A 17-YEAR-OLD Scottish skier who is currently in Beijing to compete in the Winter Olympics has won a prestigious youth award.

Kirsty Muir, from Aberdeen, has been crowned the eighth winner of the Scottish Youth Award for Excellence in Mountain Culture for her freestyle skiing.

The award celebrates adventurous young people and the outdoor pursuits in which they excel.

Muir (below) has been noted for big air, an event in which competitors are judged on one trick on a single jump on the basis of its difficulty and the style in which it is performed.

She also performs slopestyle, which involves tricks and jumps on a sloping course with multiple ramps and obstacles, and halfpipe – in which competitors perform five to six tricks while going down a pipe.

The National:

She won silver in the freeski big air competition at the 2020 Winter Youth Olympic Games in Lausanne, Switzerland – a moment considered the biggest breakthrough in her career so far.

Touted as a strong medal contender in Beijing, Muir has been described as a “one-in-a-generation athlete” by former Olympic snowboarder Lesley McKenna.

Speaking about receiving the award, Muir said: “I am honoured to be this year’s recipient of the Scottish Youth Award for Excellence in Mountain Culture.

“I hope I can inspire people to get out into their local areas and give sports a go.”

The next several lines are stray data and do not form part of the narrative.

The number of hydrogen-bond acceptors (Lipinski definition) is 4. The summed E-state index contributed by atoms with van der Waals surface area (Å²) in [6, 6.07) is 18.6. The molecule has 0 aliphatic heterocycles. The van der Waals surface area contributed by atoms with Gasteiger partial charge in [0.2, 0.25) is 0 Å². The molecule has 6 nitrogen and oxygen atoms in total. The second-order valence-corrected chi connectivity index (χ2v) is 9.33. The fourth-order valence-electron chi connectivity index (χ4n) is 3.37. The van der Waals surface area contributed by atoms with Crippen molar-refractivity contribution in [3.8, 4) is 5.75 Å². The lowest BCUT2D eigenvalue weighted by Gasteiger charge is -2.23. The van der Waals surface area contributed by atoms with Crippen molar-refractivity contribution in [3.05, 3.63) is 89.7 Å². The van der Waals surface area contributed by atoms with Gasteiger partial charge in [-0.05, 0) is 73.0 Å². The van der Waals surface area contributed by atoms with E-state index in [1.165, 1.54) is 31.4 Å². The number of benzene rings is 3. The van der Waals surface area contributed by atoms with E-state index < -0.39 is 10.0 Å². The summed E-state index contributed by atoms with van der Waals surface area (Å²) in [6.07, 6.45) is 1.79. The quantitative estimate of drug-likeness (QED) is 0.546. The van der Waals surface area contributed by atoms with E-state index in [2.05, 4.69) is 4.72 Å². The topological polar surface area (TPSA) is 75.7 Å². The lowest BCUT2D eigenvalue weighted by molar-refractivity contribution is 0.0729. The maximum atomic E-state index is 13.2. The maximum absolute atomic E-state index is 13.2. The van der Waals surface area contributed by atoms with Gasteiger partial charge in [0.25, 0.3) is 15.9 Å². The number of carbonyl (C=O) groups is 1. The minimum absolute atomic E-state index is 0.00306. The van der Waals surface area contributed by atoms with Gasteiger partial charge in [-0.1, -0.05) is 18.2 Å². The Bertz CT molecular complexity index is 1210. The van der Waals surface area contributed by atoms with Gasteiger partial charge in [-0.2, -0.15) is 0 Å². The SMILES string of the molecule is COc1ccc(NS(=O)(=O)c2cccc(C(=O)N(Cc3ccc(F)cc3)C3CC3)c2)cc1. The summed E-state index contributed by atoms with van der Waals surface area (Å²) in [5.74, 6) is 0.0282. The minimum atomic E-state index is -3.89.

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Muir, who has been nominated for the European Olympic Committee’s 2021 Winter Piotr Nurowski Best European Young Winter Athlete prize, started out on the dry slopes at Aberdeen Snowsports Centre aged about four.

She began to hone her freestyle craft aged seven, and has gone on to win multiple awards – including a slopestyle World Cup medal in Aspen, Colorado, at 16, and several underage titles at the British Indoor Championships Ski & Snowboard and The Brits Championships.

The National:

Lydia Rohmer, principal and chief executive at West Highland College UHI, which sponsors the youth mountain award, said: “We are delighted that this year’s recipient is so very clearly a young person passionate about achieving her dreams.

“Kirsty is committed and driven to overcome any challenges that come her way to reach the top in her sport.

“These qualities of resilience and determination are what we endeavour to instil in all our students, as well as a keen desire to share their knowledge and expertise by teaching others, and we clearly see these qualities in Kirsty too.

“We wish to send our congratulations to Kirsty and wish her every success in her future career.”

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The Scottish Awards for Excellence in Mountain Culture were set up in 2008 by the Highland Mountain Culture Association, organisers of the Fort William Mountain Festival.

The youth version of the award was then established in 2015